If you’d like to join, feel free to leave a note and I’ll put you in touch with the organizers!

Tastings Wine Bar in Central

I’ve always wanted to visit the Wine Room at the Sheraton for the Enomatic wine dispensing machines, but I still haven’t had the chance to make that trip across the harbour. Coincidentally, I was introduced to Tastings Wine Bar located in an alleyway on Wellington Street, which also has the wine dispenser I was looking for. Here at Tastings, they had 5 machines! In comparison, Wine Room only has 3 and each machine is capable of holding up to 8 bottles of wine. That’s right! We’ve got 40 different bottles of wine to choose from at Tastings Wine Bar.

5 Enomatic Wine Dispensers at Tastings Wine Bar in Central

5 Enomatic Wine Dispensers at Tastings Wine Bar in Central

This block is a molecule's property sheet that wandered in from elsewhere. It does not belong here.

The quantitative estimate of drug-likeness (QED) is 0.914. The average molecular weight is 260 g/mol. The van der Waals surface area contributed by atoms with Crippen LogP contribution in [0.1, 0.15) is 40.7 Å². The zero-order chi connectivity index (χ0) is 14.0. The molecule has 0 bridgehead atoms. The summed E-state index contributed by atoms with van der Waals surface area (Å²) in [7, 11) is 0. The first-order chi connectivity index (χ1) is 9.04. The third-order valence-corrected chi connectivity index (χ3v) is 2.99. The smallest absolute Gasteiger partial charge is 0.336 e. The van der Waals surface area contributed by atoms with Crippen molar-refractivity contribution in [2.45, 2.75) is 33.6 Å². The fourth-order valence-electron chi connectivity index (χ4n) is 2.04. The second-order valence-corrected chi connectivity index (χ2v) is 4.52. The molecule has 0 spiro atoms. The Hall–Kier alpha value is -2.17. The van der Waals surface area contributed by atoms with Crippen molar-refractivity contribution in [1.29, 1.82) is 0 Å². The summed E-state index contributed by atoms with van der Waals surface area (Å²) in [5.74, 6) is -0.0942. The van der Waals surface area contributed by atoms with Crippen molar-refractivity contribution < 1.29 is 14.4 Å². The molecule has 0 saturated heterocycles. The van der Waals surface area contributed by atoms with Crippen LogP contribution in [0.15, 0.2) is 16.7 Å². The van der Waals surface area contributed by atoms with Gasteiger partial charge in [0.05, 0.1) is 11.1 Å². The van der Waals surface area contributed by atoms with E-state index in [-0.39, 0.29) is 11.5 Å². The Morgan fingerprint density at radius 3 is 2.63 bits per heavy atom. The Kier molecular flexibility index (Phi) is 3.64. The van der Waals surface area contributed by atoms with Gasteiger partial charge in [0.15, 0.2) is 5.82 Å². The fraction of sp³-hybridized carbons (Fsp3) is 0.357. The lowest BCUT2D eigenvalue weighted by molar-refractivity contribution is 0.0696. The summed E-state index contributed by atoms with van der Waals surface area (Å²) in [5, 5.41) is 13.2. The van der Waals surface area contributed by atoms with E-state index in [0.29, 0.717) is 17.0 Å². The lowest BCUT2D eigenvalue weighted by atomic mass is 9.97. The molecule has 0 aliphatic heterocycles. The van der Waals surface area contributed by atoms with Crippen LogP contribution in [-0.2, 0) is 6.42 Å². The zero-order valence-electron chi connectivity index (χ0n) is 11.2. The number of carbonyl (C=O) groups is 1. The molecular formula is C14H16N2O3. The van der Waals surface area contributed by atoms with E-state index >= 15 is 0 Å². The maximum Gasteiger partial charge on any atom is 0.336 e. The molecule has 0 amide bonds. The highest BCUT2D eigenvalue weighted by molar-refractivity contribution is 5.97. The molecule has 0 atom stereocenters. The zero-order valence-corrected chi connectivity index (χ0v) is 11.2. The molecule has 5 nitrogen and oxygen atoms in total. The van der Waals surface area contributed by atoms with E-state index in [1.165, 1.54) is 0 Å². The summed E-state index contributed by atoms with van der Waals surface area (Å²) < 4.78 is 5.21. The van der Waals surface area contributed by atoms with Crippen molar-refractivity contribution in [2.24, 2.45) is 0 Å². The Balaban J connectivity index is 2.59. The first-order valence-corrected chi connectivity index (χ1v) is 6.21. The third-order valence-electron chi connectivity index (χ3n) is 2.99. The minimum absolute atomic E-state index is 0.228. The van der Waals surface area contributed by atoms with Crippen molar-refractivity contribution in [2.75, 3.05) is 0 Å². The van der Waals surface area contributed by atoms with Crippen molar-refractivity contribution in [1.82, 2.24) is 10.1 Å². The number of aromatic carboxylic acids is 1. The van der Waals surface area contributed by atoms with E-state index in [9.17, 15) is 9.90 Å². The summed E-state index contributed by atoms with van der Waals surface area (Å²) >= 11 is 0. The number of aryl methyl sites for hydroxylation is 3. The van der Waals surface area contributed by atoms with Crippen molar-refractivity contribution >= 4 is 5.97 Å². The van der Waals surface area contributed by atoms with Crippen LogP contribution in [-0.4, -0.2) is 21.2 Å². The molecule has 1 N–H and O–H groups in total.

There are 3 amounts of pour to choose from: a taste (25ml), half glass (75ml) and a glass (150ml). Prices, obviously, are different depending on which bottle you choose, but the selection is quite vast and caters to a wide range of palette, so there are the relatively more affordable ones (South African and even Lebonese wine) and then there’s wine from Bordeaux (on the far right). Apparently, the wine can be kept for up to 3 weeks in these dispensers but most bottles are consumed on a daily basis, except for the Chateaus, which may take a little longer to consume.

Wine Stock at Tastings Wine Bar

Wine Stock at Tastings Wine Bar

I had a half glass of Opus One from the 2004 Vintage. I’m not an expert on wine (I’m learning), but if memory serves me right, it was a bit oaky and had a tinge of smoked berries. Here’s a description of the ’04 from their website: